He’d debuted in the series at St. Petersburg, following one test at Gordon’s shop in Charlotte.

The sheer power and menacing force of these trucks are unreal, McQuarrie explained.

“I went into it not really knowing what to expect with the racing,” he said. “It was all second gear stuff. But going there, you get 30 minutes of practice/qualifying before the first race.

“You’re learning so much, because it so different than what you’re used to. At the end of the day, whatever car you’re in, your manipulating it. This thing is unreal; it brakes terrible. It’s all rear brake. You’re dancing the truck through this brake zone. It doesn’t put the power down. But that stuff makes for very good racing. It’s so easy to screw up! Then throw the jumps in there, and I’m like obsessed with jumping. I was stoked to walk out of St. Pete with two third places.”


Almost no rules truck racing in Mexico

Stadium SUPER Trucks are one thing. Off-road trucks are quite another.

And more than the driving itself - McQuarrie called the jump into a truck the equivalent of moving from a street (Porsche) 911 into a GTE-spec 911 RSR - is the atmosphere.

“Racing in Mexico, there’s no rules!” McQuarrie said. “I’m so used to IMSA, FD... ‘This is your pit box, and here’s the speed you can do in paddock.’ You go down there and the pit is at the house you rent, in this development in Mexico. It’s go from waking up to clothes, helmet, garage, out of the driveway to this nice street and straight into downtown San Felipe – get on this dirt road and rip it! It’s so cool to me to have this freedom. It was so different from all the regulations in IMSA.

“The regulations they do have are nuts. I’m telling my wife, even for like the spectators, we’re going through Whoops and it’s the length of truck, and there’s spectators lining the road. And if you want to stand there, go for it. But fine, go do it. They picked to stand there. It’s a huge adventure.

“In testing and pre running, we learn the course and our satellite phone died. So me and my navigator are stuck in the middle of desert. We’re out there 4-5 hours fixing an axle. No one knew where we were... except you’re in middle of Mexico desert.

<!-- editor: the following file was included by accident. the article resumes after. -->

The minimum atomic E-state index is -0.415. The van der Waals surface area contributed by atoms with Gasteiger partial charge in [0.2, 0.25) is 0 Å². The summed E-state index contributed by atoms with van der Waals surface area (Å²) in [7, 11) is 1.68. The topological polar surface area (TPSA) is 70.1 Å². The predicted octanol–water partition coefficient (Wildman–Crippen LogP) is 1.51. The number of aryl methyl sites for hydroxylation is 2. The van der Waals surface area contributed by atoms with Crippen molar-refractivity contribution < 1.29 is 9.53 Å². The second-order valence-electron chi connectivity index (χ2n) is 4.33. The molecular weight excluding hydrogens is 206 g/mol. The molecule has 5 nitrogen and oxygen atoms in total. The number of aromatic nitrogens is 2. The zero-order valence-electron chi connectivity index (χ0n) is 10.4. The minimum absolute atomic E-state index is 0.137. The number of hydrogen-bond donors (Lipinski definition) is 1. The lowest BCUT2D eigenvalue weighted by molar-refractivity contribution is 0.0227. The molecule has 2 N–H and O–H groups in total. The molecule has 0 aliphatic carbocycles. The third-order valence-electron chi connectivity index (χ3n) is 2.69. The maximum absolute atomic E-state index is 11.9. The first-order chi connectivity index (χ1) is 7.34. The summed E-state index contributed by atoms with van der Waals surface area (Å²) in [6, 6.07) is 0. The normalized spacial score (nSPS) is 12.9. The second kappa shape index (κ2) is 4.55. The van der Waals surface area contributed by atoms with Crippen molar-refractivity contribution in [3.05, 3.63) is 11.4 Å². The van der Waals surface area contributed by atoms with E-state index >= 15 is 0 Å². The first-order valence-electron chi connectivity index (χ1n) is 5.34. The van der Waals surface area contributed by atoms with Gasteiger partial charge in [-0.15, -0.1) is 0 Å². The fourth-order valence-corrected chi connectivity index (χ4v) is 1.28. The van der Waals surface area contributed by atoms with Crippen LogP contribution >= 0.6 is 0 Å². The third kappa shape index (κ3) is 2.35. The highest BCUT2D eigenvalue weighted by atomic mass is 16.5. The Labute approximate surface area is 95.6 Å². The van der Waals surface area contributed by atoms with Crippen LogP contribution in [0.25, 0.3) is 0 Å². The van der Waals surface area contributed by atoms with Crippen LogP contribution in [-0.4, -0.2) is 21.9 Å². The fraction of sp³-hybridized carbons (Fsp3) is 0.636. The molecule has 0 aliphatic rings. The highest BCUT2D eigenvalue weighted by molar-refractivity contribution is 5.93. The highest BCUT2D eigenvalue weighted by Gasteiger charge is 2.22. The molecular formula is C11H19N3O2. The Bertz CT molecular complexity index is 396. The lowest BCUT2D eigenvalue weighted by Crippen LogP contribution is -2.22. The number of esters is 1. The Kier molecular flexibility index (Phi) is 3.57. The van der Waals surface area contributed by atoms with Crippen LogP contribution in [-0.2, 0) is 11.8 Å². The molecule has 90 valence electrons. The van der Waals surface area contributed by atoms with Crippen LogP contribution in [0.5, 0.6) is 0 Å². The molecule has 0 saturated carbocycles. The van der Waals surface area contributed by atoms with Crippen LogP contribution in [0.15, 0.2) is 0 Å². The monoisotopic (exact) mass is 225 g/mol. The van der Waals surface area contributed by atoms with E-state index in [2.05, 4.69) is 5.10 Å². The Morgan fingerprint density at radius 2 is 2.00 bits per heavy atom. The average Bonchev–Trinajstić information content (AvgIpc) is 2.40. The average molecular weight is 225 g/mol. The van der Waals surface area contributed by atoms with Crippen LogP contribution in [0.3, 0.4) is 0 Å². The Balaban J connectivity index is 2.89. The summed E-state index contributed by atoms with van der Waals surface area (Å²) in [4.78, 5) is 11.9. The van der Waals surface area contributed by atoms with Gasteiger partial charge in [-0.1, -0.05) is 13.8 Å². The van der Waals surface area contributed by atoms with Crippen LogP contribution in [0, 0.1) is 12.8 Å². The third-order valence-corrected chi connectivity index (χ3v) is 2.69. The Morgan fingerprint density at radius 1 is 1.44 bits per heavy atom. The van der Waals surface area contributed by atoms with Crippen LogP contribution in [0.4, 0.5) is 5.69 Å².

“It’s so quiet, it’s loud. You’re waiting for a chupacabra. It’s such a cool adventure.”


The rest of the action

Think this is enough? McQuarrie also has his usual FD commitments - he says that “doing all the other stuff will help my drift stuff, where I’m not focusing on judging, so I can just go out and have fun.” But there’s still nothing like drifting his 1,000-horsepower Mobil 1 Camaro, he says.

More sports car action? How about the Pirelli World Challenge Sprint-X series in a Lamborghini Gallardo LP 570-4 (Super Trofeo car) at Utah Motorsports Complex and Mazda Raceway Laguna Seca later this year.


Partners making it possible

Safecraft Safety Equipment, Mobil 1 and Synergy are some of the key partners that has made McQuarrie’s mental season of racing possible. The run at Monterey this weekend is the fourth in a row with Safecraft as part of its #RaceEverything campaign; it began in Mexico with the aforementioned SCORE San Felipe 250, while April has seen McQuarrie pound the streets of Long Beach on consecutive weekends in Formula Drift and Stadium Super Trucks, before their stock car debut in ARCA at Salem.


The schedule itself

Per McQuarrie, here’s his schedule for this year (subject to change), which is as diverse as it is jam-packed:

2016 race schedule

San Felipe SCORE Feb 28

St Pete SST March 13

Sebring IMSA March 17

Long Beach FD April 9

Long Beach SST April 17

Salem ARCA April 24

Laguna IMSA April 29

Atlanta FD May 7

Baja 500 June 1-5

Detroit SST June 5

New Jersey FD June 17

Watkins Glen IMSA June 30

Toronto SST July 15

Montreal FD July 15

Lime Rock IMSA July 22

Road America Aug 5

Seattle FD Aug 5

Miller PWC Aug 14

Boston SST Sep 2

Texas SST Sep 10

OC SST Sep 15

Irwindale FD Oct 8

Laguna PWC Oct 8

Las Vegas SST Nov 3

Baja 1000 Nov 20